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Driver study: Cell phones not top distraction

From Patty Davis
CNN Correspondent

The study found that 71.4 percent of the drivers tracked ate or drank while driving.
The study found that 71.4 percent of the drivers tracked ate or drank while driving.

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WASHINGTON (CNN) -- Nearly all U.S. drivers are distracted at some point behind the wheel, according to a driver study released Wednesday.

The study, prepared by University of North Carolina researchers for the AAA Foundation for Traffic Safety, used cameras placed inside the cars of 70 volunteers to watch their driving behavior. Results gathered from a randomly selected three-hour span for each driver indicate that, despite the emphasis in recent months on the dangers of driving and talking on cell phones -- those phones are not the top distraction. (Interactive: Results of the study)

Reaching and leaning inside the car is the most common distraction: More than 97 percent of drivers do it, according to the study. In addition, the study found 91.4 percent manipulate the car radio; 71.4 percent eat and drink, and 77.1 percent talk with a passenger. Only 30 percent use cell phones while driving, the report says.

"When you think about the fact that there's an excess of 42,000 people who die on our highways every year, if 25 percent of those accidents are caused by distraction, if we could address that problem we could substantially reduce the number of casualties," says AAA President and CEO Robert Darbelnet.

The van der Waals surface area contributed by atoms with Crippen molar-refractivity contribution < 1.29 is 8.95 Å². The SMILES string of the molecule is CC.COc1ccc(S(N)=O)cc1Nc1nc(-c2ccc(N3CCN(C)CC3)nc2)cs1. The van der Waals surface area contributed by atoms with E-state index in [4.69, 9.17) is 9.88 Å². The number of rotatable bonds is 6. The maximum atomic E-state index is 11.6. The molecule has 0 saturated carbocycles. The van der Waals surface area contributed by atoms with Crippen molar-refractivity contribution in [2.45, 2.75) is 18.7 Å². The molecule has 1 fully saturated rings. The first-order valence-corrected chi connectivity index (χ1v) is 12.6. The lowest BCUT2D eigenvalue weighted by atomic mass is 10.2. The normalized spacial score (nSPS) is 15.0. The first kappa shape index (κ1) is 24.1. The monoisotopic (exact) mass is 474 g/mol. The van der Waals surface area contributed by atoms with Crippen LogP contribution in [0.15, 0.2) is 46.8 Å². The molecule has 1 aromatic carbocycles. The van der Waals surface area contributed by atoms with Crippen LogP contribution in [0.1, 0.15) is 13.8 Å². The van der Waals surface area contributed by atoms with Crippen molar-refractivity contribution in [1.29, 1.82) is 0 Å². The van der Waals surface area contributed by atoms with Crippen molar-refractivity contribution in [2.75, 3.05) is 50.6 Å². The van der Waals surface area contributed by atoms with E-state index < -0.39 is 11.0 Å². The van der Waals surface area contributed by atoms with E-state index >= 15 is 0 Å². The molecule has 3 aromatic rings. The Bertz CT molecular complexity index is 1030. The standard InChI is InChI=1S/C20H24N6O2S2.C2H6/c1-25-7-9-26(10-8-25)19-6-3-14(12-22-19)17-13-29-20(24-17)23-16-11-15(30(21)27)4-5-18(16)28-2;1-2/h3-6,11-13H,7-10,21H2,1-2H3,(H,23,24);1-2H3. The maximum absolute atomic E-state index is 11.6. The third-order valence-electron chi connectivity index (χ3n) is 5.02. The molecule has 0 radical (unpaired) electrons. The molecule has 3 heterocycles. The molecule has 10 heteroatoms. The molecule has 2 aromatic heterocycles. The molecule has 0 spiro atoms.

AAA is calling on states to include instructions on dealing with distractions in driver's license manuals.

According to AAA, just five states -- Michigan, Minnesota, New Jersey, Virginia and Wisconsin -- dedicate a section to the topic in their manuals.

Thirty percent of the subjects used a cell phone while their vehicles were moving.
Thirty percent of the subjects used a cell phone while their vehicles were moving.

The auto association is offering common-sense tips for drivers to keep from being distracted. They include pre-programming radio stations in the car and, to avoid fumbling with maps, designating a front-seat passenger as "co-pilot." People who will be driving alone should map out destinations in advance, it said.

The association also advised teaching children good behavior in the car so they don't distract the driver. And personal grooming should be done at home, not in the car.

"It really is a matter of awareness. It's causing people to understand that these activities need to be carried out at a point in their driving where there is the least risk," Darbelnet said.

AAA is also unveiling a nationwide radio public service announcement on distracted driving to reach people on the roadways.


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